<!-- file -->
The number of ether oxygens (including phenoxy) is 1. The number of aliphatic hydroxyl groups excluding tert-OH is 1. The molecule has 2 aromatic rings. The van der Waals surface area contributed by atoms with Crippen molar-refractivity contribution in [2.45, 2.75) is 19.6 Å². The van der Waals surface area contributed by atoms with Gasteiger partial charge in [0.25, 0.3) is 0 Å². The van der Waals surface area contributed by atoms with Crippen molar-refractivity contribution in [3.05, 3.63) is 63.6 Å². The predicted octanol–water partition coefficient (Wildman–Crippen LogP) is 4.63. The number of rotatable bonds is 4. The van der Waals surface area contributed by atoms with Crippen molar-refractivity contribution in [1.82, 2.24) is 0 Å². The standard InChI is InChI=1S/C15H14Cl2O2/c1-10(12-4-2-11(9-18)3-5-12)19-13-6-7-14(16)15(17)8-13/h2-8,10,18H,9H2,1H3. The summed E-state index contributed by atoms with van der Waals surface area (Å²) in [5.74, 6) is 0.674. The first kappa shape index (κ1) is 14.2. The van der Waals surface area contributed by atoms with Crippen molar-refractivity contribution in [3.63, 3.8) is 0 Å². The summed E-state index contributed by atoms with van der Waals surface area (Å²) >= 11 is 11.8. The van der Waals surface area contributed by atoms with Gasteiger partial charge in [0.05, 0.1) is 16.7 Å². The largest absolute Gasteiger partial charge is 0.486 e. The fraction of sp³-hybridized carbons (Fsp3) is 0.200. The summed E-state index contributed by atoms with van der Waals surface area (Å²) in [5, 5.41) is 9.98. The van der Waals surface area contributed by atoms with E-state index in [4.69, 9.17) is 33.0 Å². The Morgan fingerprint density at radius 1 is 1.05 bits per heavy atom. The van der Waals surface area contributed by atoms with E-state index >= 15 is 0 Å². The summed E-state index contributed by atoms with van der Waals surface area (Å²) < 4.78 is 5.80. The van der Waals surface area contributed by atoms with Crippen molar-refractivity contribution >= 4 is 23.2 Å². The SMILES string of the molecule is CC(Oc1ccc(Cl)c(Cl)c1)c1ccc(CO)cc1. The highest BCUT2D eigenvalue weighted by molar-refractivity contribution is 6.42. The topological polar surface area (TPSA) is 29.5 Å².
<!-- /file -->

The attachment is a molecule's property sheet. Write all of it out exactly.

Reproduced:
The number of ether oxygens (including phenoxy) is 1. The number of aliphatic hydroxyl groups excluding tert-OH is 1. The molecule has 2 aromatic rings. The van der Waals surface area contributed by atoms with Crippen molar-refractivity contribution in [2.45, 2.75) is 19.6 Å². The van der Waals surface area contributed by atoms with Gasteiger partial charge in [0.25, 0.3) is 0 Å². The van der Waals surface area contributed by atoms with Crippen molar-refractivity contribution in [3.05, 3.63) is 63.6 Å². The predicted octanol–water partition coefficient (Wildman–Crippen LogP) is 4.63. The number of rotatable bonds is 4. The van der Waals surface area contributed by atoms with Crippen molar-refractivity contribution in [1.82, 2.24) is 0 Å². The standard InChI is InChI=1S/C15H14Cl2O2/c1-10(12-4-2-11(9-18)3-5-12)19-13-6-7-14(16)15(17)8-13/h2-8,10,18H,9H2,1H3. The summed E-state index contributed by atoms with van der Waals surface area (Å²) in [5.74, 6) is 0.674. The first kappa shape index (κ1) is 14.2. The van der Waals surface area contributed by atoms with Crippen molar-refractivity contribution in [3.63, 3.8) is 0 Å². The summed E-state index contributed by atoms with van der Waals surface area (Å²) >= 11 is 11.8. The van der Waals surface area contributed by atoms with Gasteiger partial charge in [0.05, 0.1) is 16.7 Å². The largest absolute Gasteiger partial charge is 0.486 e. The fraction of sp³-hybridized carbons (Fsp3) is 0.200. The summed E-state index contributed by atoms with van der Waals surface area (Å²) in [5, 5.41) is 9.98. The van der Waals surface area contributed by atoms with E-state index in [4.69, 9.17) is 33.0 Å². The Morgan fingerprint density at radius 1 is 1.05 bits per heavy atom. The van der Waals surface area contributed by atoms with E-state index >= 15 is 0 Å². The summed E-state index contributed by atoms with van der Waals surface area (Å²) < 4.78 is 5.80. The van der Waals surface area contributed by atoms with Crippen molar-refractivity contribution >= 4 is 23.2 Å². The SMILES string of the molecule is CC(Oc1ccc(Cl)c(Cl)c1)c1ccc(CO)cc1. The highest BCUT2D eigenvalue weighted by molar-refractivity contribution is 6.42. The topological polar surface area (TPSA) is 29.5 Å².